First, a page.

Sense Perception of Electricity


IN the very interesting address of Prof. C. von Nägeli at Munich, on “The Limits of Natural Knowledge,” of which a first portion is printed by you (NATURE, vol. xvi. p. 531), in illustration of his argument that there may be many forces in nature which we have not the requisite senses to perceive, he instances electricity as an universal element which might well have escaped our cognisance but for its occasional concentrations and disturbances making vivid appeal to two senses that we have—in lightning and thunder. The illustration is an apt and telling one, but is it worth while to note that though we have no sense differentiated to perceive electricity as the eye receives the light wave and the ear the sound-wave of the circumambient ether (an organ, by the way, which would be useless to us unless we had also the power of self-insulation on the approach of this danger), we have a very general physical perception of electrical changes? The remark, for instance, is very common, “I thought it felt like thunder;” and in some this consciousness is quite abnormal. I knew personally one gentleman to whom this sensitiveness was such a constant source of malaise that he was medically advised to wear a fine silk vest as an insulator. In his case the success of the experiment was so marked that, according to his own statement, it “made life another thing.” It would be interesting to know whether such a peculiarity was transmitted.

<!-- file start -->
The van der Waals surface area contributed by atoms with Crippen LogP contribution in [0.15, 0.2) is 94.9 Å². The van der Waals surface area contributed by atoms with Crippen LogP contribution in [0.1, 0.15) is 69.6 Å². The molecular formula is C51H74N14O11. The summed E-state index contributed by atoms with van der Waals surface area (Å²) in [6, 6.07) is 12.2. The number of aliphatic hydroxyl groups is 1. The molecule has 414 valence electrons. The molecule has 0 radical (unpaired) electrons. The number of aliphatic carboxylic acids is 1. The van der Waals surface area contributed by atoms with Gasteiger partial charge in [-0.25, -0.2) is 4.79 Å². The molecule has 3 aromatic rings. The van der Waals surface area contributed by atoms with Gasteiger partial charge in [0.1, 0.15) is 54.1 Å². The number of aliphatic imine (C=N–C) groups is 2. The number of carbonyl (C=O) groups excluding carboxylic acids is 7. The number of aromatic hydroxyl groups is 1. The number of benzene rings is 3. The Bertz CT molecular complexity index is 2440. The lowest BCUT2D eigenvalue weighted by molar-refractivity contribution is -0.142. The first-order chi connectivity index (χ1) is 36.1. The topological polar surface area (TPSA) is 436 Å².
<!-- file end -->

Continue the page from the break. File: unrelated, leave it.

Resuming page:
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CECIL, H. Sense Perception of Electricity. Nature 16, 549 (1877).

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